Orchids have no equal: They are breathtakingly beautiful, delicate, long-blooming, long-lived, fascinating in fragrance and form, and extremely varied. Few pleasures in gardening surpass the thrill of seeing orchids thrive and bloom. Here’s everything you should know about growing orchids and caring for orchids—and we’ve listed the most common orchid varieties.
Once rare and expensive, orchids now outsell every other houseplant, surpassing even African violets, chrysanthemums, and poinsettias. This is because modern cloning techniques allow for mass production of plants, and cultivation that used to take seven years from seed to bloom now takes only two.
The orchid family is one of the largest in the realm of flowering plants: More than 25,000 species grow naturally, on every continent except Antarctica. The greatest concentration of orchid varieties is found in the tropical regions of the world, namely in Asia and Central and South America. In most of North America, orchids must be grown indoors (exceptions include native species such as the lady’s slipper).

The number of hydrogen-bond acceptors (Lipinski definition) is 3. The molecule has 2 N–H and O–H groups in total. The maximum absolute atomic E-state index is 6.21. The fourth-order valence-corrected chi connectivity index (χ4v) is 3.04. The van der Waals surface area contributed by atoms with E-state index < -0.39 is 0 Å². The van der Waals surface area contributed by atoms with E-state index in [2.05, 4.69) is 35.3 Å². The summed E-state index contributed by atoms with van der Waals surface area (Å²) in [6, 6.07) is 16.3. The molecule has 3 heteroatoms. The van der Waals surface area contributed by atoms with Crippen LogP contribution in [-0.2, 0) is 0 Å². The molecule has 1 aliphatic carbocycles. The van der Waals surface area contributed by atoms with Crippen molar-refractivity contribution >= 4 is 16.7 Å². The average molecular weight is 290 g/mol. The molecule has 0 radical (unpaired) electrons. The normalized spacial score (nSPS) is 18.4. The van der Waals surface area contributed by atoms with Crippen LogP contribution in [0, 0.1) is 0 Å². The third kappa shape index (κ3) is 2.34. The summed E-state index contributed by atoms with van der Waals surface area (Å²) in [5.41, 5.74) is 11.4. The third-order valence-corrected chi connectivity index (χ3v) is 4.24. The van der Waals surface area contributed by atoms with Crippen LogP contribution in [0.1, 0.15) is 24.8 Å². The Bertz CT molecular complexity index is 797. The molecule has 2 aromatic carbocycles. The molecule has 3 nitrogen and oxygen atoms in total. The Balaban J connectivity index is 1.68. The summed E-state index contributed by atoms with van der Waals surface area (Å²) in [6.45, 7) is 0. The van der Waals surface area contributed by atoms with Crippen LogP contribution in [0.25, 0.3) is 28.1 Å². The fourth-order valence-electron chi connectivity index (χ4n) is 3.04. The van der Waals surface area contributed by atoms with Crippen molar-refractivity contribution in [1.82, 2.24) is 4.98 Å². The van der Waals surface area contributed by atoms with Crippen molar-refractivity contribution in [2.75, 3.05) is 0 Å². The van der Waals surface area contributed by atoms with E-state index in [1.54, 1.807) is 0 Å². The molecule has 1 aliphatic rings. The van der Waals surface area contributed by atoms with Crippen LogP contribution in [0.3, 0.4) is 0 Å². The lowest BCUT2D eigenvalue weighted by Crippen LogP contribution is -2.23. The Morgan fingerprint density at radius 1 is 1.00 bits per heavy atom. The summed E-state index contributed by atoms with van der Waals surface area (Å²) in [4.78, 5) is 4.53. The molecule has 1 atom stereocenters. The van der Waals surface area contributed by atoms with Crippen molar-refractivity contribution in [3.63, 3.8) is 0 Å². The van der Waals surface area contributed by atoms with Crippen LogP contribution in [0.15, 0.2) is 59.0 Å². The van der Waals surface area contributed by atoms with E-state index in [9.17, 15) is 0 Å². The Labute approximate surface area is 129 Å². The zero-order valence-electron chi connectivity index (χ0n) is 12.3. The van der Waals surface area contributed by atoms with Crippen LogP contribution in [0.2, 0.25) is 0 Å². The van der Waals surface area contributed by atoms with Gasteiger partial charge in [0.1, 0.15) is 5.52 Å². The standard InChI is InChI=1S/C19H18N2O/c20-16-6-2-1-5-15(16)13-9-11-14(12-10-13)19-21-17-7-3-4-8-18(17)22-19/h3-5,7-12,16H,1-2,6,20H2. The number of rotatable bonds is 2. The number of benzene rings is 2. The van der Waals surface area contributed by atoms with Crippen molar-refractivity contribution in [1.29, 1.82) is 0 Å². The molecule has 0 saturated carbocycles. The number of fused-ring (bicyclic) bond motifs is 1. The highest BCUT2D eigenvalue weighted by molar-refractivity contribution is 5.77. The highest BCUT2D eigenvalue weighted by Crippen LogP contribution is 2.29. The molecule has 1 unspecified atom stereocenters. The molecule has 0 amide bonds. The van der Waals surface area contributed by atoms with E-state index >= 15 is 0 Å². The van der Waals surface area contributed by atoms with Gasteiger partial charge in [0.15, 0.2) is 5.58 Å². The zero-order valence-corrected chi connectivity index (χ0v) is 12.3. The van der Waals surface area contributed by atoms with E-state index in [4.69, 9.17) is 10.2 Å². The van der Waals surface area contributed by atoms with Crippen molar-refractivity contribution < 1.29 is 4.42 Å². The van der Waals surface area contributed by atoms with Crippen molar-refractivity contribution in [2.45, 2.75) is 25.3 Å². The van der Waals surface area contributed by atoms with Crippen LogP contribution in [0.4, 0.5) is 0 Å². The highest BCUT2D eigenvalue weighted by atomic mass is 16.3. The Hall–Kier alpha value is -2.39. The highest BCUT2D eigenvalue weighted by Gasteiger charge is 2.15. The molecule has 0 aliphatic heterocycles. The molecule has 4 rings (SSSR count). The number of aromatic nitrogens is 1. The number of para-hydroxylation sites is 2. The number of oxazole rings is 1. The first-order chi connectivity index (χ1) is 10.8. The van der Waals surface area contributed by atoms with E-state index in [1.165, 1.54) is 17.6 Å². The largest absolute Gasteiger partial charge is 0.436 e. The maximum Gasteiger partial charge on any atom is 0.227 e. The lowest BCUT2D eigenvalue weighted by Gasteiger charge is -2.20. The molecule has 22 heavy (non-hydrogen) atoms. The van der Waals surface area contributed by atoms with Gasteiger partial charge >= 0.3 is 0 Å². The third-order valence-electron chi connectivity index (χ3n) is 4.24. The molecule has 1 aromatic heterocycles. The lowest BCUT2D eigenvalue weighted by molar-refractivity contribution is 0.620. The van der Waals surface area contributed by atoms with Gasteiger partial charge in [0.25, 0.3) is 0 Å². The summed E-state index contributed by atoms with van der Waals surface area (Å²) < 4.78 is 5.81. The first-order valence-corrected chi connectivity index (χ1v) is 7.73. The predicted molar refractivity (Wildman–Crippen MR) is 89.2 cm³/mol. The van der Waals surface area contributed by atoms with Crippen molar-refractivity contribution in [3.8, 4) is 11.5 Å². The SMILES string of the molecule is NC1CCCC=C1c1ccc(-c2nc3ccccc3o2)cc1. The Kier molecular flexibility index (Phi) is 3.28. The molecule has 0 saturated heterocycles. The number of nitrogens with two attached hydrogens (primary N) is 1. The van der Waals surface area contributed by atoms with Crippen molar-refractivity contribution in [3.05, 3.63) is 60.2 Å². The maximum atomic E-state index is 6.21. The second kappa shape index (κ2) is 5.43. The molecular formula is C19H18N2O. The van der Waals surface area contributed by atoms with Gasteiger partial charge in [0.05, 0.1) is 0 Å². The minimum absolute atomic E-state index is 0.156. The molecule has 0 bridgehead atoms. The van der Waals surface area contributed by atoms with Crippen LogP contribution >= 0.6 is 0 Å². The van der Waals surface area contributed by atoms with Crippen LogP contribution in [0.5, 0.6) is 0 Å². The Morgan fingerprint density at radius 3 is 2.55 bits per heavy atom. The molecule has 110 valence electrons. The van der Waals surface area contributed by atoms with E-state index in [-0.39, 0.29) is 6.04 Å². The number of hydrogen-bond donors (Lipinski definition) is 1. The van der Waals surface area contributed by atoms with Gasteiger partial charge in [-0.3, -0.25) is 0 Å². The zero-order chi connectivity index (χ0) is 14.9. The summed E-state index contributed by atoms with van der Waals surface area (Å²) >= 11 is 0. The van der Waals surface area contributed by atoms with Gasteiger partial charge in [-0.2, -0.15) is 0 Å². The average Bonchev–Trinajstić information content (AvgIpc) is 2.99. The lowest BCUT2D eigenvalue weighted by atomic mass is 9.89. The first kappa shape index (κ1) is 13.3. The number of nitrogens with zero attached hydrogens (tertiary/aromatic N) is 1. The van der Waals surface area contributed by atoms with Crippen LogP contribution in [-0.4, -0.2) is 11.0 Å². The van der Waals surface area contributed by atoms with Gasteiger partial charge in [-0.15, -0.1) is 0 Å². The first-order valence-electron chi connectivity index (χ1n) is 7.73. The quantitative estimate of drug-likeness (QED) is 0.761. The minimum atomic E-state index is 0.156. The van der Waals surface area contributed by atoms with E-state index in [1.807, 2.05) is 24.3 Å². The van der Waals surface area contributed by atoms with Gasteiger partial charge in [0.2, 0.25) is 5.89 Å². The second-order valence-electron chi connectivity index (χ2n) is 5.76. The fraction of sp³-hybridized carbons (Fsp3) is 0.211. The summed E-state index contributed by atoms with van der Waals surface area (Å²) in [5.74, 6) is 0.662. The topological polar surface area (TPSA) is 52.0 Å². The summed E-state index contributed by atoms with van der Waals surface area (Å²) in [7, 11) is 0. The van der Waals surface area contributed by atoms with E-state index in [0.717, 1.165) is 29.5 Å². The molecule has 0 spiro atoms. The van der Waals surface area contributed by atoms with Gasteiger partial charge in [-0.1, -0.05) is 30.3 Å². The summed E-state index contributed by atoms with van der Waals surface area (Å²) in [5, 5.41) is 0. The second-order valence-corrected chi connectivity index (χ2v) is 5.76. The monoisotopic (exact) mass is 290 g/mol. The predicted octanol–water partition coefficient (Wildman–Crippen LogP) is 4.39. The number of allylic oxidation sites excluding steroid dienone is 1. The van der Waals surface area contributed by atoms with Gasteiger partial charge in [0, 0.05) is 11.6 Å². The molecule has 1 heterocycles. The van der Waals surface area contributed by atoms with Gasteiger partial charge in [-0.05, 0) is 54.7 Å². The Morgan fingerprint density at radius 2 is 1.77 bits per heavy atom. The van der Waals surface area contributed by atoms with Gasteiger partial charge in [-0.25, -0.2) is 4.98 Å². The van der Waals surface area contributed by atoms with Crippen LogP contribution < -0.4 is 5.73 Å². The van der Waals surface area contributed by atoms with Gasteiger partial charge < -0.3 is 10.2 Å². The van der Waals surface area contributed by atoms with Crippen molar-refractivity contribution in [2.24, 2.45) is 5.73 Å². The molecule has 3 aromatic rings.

- Every orchid has a characteristic, highly evolved lip, a petal that protrudes in a blossom of three petals and three sepals, some fused together.
- Every orchid has evolved to attract a particular pollinator, which has led to orchids’ enormous variety in appearance.
- Orchids are either epiphytic (air-growing) or terrestrial (earth-growing); most tropical orchids are epiphytic. In the wild, epiphytes cling to trees and stumps, drawing moisture from the mist and rain and decomposing leaves.